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I recently got this question in exam. This seems like a very basic question. But since I made it wrong , It might be my basics are not strong.

enter image description here

I solved it this way.

1/1 / 25/1



I got answer as 1/25. But the answer is 25.

How ?Can somebody explain.

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An expression like $a/b/c/d$ is ambiguous. It could mean $(a/b)/(c/d)$, or $a/(b/(c/d))$, or a few other things. It would be a good idea to put in a few parentheses so what you write is not ambiguous. The original question is ambiguous, for similar reasons. Is it $(1/1)/(1/5^{-2})$? $1/(1/(1/5^{-2}))$? – Gerry Myerson Sep 15 '13 at 10:36
If this is the picture from your exam then I think you are right because of the length of the central line and since $$\frac{\frac 11}{\frac 1{5^{-2}}}=\frac 11 \frac {5^{-2}}1=5^{-2}$$ – Raymond Manzoni Sep 15 '13 at 10:37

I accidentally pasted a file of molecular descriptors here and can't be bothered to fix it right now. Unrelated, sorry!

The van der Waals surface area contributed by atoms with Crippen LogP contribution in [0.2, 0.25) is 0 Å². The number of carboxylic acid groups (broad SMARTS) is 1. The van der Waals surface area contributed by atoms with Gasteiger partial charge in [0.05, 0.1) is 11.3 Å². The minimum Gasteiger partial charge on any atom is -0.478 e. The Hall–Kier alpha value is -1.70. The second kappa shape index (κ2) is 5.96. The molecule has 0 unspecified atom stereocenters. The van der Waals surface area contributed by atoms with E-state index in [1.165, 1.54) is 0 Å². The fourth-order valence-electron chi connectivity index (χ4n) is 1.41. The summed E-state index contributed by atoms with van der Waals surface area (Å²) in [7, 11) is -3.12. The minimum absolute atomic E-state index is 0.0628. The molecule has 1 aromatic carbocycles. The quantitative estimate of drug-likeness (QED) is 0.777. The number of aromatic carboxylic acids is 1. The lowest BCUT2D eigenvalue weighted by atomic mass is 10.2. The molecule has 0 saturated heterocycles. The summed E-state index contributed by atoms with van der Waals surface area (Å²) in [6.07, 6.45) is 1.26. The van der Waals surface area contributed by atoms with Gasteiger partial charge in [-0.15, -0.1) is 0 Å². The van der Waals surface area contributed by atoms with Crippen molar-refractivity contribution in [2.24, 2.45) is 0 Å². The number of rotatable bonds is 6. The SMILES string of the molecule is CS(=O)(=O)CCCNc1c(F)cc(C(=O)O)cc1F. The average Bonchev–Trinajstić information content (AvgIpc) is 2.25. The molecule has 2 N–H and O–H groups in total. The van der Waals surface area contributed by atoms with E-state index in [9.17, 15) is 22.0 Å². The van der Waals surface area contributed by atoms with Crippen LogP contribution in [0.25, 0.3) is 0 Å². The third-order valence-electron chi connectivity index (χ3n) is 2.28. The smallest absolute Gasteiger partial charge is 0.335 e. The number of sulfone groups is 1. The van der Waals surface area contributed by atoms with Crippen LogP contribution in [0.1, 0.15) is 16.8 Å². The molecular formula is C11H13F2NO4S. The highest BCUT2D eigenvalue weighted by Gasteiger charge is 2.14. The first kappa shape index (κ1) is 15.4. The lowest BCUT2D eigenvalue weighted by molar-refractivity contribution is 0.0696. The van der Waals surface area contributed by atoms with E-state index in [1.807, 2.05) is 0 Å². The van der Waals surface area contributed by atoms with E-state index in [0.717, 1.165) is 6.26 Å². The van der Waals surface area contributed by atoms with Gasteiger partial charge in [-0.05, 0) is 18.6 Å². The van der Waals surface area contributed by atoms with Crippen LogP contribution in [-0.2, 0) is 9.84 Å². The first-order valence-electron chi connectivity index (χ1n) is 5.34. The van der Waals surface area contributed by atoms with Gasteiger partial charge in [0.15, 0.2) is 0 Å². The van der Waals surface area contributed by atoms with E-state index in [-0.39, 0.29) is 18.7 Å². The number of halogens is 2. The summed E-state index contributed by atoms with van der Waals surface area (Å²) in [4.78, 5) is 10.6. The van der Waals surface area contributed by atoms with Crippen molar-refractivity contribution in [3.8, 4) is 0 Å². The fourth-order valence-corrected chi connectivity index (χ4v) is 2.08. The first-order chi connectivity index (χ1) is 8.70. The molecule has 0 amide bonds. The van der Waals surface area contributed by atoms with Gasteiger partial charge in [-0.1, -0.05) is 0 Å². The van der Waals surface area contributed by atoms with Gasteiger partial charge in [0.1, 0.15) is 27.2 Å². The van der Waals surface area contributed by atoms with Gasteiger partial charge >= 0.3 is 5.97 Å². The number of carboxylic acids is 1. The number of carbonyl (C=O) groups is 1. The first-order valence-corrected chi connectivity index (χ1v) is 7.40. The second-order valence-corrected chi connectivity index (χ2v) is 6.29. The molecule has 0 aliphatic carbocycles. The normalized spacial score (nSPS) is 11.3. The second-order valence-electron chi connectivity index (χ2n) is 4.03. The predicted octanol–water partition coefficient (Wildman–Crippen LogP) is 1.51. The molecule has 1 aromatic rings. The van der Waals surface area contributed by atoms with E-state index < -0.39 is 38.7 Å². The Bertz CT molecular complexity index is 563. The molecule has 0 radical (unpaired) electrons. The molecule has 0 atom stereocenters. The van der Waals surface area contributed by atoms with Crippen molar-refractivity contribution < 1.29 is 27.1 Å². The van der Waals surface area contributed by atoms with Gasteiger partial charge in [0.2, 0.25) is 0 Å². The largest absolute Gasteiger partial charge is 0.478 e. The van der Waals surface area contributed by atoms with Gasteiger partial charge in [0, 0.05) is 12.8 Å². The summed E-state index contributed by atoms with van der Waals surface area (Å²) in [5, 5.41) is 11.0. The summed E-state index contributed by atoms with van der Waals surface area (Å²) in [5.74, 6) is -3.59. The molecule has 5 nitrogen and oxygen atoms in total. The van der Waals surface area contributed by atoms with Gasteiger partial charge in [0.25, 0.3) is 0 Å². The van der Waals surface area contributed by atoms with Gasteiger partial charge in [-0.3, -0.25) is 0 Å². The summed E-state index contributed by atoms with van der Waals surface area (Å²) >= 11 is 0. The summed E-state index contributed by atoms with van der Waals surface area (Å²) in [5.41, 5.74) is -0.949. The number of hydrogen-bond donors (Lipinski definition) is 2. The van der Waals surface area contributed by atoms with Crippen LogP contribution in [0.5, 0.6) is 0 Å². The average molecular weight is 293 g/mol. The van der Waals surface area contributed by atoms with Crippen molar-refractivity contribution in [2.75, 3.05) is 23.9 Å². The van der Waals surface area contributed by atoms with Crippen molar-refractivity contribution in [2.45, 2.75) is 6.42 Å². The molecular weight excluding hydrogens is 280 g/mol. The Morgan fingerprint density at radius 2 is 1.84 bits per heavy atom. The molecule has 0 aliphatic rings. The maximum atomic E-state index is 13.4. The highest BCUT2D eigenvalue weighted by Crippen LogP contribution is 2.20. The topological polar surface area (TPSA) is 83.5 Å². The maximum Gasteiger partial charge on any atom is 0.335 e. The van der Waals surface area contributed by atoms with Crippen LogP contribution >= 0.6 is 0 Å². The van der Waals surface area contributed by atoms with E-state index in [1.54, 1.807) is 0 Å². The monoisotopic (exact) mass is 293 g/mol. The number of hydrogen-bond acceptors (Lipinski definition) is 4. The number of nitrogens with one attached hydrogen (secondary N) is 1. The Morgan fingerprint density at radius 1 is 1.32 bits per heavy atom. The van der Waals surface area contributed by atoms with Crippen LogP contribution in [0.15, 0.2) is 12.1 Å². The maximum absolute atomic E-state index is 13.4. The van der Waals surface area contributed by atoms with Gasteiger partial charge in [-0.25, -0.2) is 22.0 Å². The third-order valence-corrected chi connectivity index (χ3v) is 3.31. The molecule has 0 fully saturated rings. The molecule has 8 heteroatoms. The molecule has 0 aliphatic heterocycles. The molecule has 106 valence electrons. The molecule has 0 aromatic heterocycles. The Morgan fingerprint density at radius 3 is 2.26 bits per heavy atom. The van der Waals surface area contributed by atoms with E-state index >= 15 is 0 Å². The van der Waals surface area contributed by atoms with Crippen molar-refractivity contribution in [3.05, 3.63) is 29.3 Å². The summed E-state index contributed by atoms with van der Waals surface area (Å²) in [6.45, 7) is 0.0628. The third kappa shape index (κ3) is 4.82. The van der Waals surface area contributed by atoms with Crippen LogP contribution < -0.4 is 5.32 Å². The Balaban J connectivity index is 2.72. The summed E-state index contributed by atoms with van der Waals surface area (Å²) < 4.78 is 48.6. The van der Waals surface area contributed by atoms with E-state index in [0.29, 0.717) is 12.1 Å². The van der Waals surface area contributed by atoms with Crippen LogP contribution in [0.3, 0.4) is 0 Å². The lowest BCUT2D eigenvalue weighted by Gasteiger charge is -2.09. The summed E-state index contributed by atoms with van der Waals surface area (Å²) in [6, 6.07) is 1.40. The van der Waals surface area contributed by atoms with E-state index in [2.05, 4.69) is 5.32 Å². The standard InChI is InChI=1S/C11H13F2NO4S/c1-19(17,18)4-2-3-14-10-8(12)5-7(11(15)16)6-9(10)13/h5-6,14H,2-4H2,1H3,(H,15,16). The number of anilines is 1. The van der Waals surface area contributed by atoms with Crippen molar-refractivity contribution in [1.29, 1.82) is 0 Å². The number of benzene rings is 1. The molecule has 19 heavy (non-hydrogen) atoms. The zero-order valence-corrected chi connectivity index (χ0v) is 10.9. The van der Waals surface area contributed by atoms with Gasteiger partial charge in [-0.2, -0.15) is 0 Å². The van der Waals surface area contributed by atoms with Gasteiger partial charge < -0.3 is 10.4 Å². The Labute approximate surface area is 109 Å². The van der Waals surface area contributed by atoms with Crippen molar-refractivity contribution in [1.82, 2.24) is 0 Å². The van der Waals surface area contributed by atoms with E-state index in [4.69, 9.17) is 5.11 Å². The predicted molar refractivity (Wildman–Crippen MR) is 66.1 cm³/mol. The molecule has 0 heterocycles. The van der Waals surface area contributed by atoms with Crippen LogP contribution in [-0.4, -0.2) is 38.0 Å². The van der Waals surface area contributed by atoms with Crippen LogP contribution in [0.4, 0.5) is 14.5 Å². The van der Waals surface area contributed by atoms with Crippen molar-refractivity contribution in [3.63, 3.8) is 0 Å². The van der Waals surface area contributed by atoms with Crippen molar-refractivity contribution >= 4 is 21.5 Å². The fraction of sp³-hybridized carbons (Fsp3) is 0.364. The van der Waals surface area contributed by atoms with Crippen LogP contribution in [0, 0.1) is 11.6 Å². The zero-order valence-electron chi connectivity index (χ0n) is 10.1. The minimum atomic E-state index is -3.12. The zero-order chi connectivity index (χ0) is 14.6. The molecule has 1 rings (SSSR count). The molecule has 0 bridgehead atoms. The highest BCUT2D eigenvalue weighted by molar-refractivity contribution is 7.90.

up vote 2 down vote accepted

Denote $\frac{1}{x}$ by $x^{-1}$. By basic property of the exponential, if $n, m \in \mathbb{Z}$, then $(x^{m})^{n} = x^{mn}$.

Your expression above is $(((5^{-2})^{-1})^{-1})^{-1} = 5^{(-2)(-1)(-1)(-1)} = 5^2 = 25$.

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can you explain in a simpler way? – vikiiii Sep 15 '13 at 10:31
If this is true, it's just an error in the problem – J.H. Sep 15 '13 at 10:34
The answer is $25$ if the parenthesis is $(1 / (1 / (1/ 5^{-2})))$. Taking a more careful look at the picture, it seems that it could be interpreted as $(1/1)/(1/5^{-2}) = 1 / 25$. I think the picture may be ambiguous. – William Sep 15 '13 at 10:42
If we assume the OP wrote the division lines properly, the expression is $\,\frac{\frac11}{\frac1{5^{-2}}}=5^{-2}=\frac1{25}\;$ and the OP's right. – DonAntonio Sep 15 '13 at 11:31

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